For many, it began with cancelling a doctor’s appointment, not buying clothes for their children, giving up on visiting relatives because of the cost of transportation, and paying only the most urgent bill. Quickly, they were forced to cut back on food, by reducing first quality and then quantity, and then even skipping meals. Even though they are working and receiving a salary, today, they find themselves lining up at food banks to feed their children and themselves.
Everywhere, families are losing the inflation battle. Once their coping mechanisms are exhausted and nothing more can be dispensed, what remains are feelings of anguish, and lack of control. They no longer have a say in decisions affecting their lives, they are forced to depend on others resulting in a loss of dignity. This is, in fact, a violation of their human rights.
At the forefront of the victims of the cost-of-living crisis are, as always, the most vulnerable: children, women, the elderly, people with disabilities, minorities, and migrants. In England, for example, where 2.2 million more people are forced this year to sacrifice expenses that are essential to their well-being. The New Economics Foundation calculates that soaring costs weigh nine times more on the poorest people than on the richest 5 per cent, in proportion to their income. In the US, while 38 per cent of white households say they are facing serious financial problems, among Latino families the proportion rises to 48 per cent, with 55 per cent for their black counterparts, and peaks at 63 per cent among Native Americans.
Worldwide, women, especially when also single parents, are the primary victims of the price spike, which the Institute for Women’s Policy Research in the US calls “she-flation”. And the impact on children is devastating: a recent report by UNICEF and the World Bank calculates that, worldwide, three quarters of households with children have experienced a drop in income since the beginning of the pandemic. In one in four households, adults have gone without food for days at a time to try to feed their children.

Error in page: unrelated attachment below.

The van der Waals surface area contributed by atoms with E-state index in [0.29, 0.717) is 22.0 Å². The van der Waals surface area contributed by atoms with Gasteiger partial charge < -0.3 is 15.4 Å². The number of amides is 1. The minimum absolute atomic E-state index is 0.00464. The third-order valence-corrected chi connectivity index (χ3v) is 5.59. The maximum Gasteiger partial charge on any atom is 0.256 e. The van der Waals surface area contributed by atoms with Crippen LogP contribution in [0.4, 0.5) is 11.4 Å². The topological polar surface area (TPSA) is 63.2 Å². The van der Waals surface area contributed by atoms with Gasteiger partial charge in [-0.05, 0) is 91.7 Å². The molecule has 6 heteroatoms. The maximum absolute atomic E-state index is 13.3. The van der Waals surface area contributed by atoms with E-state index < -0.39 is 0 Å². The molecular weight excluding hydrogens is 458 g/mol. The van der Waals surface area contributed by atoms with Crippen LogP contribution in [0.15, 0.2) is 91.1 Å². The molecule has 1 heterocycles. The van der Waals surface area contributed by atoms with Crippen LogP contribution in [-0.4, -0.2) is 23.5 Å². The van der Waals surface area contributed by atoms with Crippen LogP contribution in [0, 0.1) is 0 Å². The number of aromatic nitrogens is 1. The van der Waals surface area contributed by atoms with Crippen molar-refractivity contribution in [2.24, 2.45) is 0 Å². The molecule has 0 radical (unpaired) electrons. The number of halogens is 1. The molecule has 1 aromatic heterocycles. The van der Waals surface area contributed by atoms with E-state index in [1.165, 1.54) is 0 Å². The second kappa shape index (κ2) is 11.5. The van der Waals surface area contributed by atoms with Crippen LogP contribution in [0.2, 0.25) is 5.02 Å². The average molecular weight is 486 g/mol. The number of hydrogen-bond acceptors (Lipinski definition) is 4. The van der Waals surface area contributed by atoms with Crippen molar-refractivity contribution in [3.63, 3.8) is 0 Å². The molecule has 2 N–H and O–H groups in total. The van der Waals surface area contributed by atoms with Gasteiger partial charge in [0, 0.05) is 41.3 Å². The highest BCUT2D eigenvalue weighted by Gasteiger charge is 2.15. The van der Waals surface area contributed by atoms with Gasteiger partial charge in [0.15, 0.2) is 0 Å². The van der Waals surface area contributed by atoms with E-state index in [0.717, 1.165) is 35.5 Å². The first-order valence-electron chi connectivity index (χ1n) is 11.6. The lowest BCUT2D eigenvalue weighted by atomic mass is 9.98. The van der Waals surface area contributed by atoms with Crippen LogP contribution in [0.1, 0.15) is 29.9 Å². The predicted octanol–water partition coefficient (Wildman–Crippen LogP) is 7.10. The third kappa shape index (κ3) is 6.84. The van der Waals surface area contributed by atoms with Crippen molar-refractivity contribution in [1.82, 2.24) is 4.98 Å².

It is obviously in developing countries, which are even more exposed because of the pandemic, the rise in interest rates on their debts, and the volatility of capital, that the situation is most worrying. In Brazil, a country that had been off the UN hunger map since 2014, 33 million people now have nothing to put on their plates. Even in Asia, when inflation pressures remain more moderate compared with other regions, they hurt the most vulnerable.
According to a World Bank calculation, the increase in the global price of cereals and energy, the poverty rate will surge by at least 3,7 per cent in the Philippines, impoverishing 3.85 million people and by at least 6 per cent in Thailand. A very worrying situation when we remember that last year, even before prices started rising in the region, one in five South-East Asians — or 139 million people — lacked consistent access to food.
Let’s be clear: economic recovery, which is highly hypothetical, will not be enough. And it is just as obvious that the austerity programmes that several states are implementing will only make the situation worse by reducing the resources of public services that are already very fragile. They are, however, along with social protection systems, the most effective instruments that states have to fight poverty and inequality. Similarly, if governments persist in trying to replenish their coffers by relying on indirect taxes, such as VAT, this is once again at the expense of the poorest, on whose shoulders this tax weighs proportionally more heavily.